Becky Hawkins





Interviewer: Mrs. Bernice Bowden

Person interviewed: Becky Hawkins

717 Louisiana Street, Pine Bluff, Arkansas

Age: 75





"Yes'm, I was born in slave times but my mammy was sucklin' me. Don't

know much bout slavery but just come up free.



"My mammy's old master was Calvin Goodloe in Alabama, Pulaski County,

near Tuscumbia. I heered my uncle say old master favored his niggers.



"Mammy told me bout em gettin' whippin's, but she never let the overseer

whip her--she'd go to old master.



"My grandmama's hair was straight but she was black. She was mixed

Indian. My mammy's father was Indian and she say he fought in the

Revolution. She had his pistol and rocks. When he died he was the oldest

man around there.



"I tell you what I remember. I 'member my mammy had a son named Enoch

and he nussed me in slave days when mammy was workin' in the field. They

didn't low em to go to the house but three times a day--that was the

women what had babies. But I was so sickly mammy had Enoch bring me to

the fence so she could suckle me.



"I went to school down here in Arkansas in Lincoln County. I got so I

could read in McGuffy's Fourth Reader. I member that story bout the

white man chunkin' the boy down out of the apple tree.



"That was a government school on the railroad--notch house. Just had one

door and one window. They took the nigger cabins and made a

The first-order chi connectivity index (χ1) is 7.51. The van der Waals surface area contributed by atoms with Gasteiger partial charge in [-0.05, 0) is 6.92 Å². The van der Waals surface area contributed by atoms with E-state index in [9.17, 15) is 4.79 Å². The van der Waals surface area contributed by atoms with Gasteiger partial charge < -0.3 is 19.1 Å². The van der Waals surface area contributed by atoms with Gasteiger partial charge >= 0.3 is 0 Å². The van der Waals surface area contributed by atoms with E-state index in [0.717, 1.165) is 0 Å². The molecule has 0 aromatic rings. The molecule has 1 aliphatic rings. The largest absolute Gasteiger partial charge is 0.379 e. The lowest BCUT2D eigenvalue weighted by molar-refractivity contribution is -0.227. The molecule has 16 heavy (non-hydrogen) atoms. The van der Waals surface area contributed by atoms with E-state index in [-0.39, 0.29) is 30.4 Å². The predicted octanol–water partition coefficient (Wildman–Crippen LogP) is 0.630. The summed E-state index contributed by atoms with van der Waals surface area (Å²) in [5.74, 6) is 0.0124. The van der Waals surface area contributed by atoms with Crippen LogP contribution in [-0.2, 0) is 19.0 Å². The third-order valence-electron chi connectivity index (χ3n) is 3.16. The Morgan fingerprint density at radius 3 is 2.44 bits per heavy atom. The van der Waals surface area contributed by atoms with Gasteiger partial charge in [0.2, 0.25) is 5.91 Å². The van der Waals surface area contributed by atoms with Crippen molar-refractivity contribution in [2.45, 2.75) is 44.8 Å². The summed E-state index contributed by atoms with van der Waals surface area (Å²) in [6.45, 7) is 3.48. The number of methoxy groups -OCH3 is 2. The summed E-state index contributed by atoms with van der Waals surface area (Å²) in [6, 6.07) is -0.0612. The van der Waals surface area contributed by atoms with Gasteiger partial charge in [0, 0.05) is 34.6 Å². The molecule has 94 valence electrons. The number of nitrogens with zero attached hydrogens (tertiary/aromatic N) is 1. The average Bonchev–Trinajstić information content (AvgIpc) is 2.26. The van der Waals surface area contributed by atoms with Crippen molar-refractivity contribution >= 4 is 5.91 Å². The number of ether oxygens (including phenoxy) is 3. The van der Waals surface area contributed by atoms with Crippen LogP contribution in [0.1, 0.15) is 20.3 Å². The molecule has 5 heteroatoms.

schoolhouse.



"After freedom my mammy stayed on old master's place--he didn't drive em

away. My mammy spinned the raw cotton and took it to Tuscumbia and got

it wove. Some of it she dyed. I know when I was a gal I wore a checked

dress with a white apron. And my first Sunday dress was striped cotton.

After she worked enough she bought me a red worsted dress and trimmed it

and a sailor hat. We went to church and they led me by the hand. After

church I had to take off my dress and hang it up till next Sunday. Had a

apron made of cross barred muslin. Don't see any of that now. It was

made with a bodice and had ruffles round the neck. Wore brass toed shoes

and balmoral stockin's in my gal time. When my husband was courtin' me,

my dress was down to my shoe top. He never saw my leg!



"My fust work was nussin'. I went to Hot Springs with the white folks. I

nussed babies till I got against nussin' babies. I stayed right in the

house and slep on a sofa with a baby in my arms. In my time they lowed

you off half a day on Sunday.



"Chile, I washed and ironed and washed and ironed and washed and ironed

till I married. I married when I was seventeen. My mother was dead and

I'd rather been married than runnin' loose--I might a stepped on a

snake.



"My daddy was a ex-soldier. I don't know what side he fought on but my

mammy got bounty when he died. That's what she bought that land with

down here in Lincoln County from her old master Goodloe.



"I tell you--I'm a old christian and I think this younger generation is

growin' up like Christ said--they is gettin' weaker and wiser.



"My mother's sister, Patience Goodloe, lived in Pulaski County, Alabama

and I went back there after I was married and stayed two months. I went

up and down the fields where my daddy and mommy worked. I went out to

the graveyard where my little brother was buried but they had cotton and

corn planted on the old slavetime graveyard.



"I like that country lots better than this here Arkansas. Don't have no

springs or nothin' here."





Beauregard Tenneyson Bell Robinson facebooktwittergoogle_plusredditpinterestlinkedinmail

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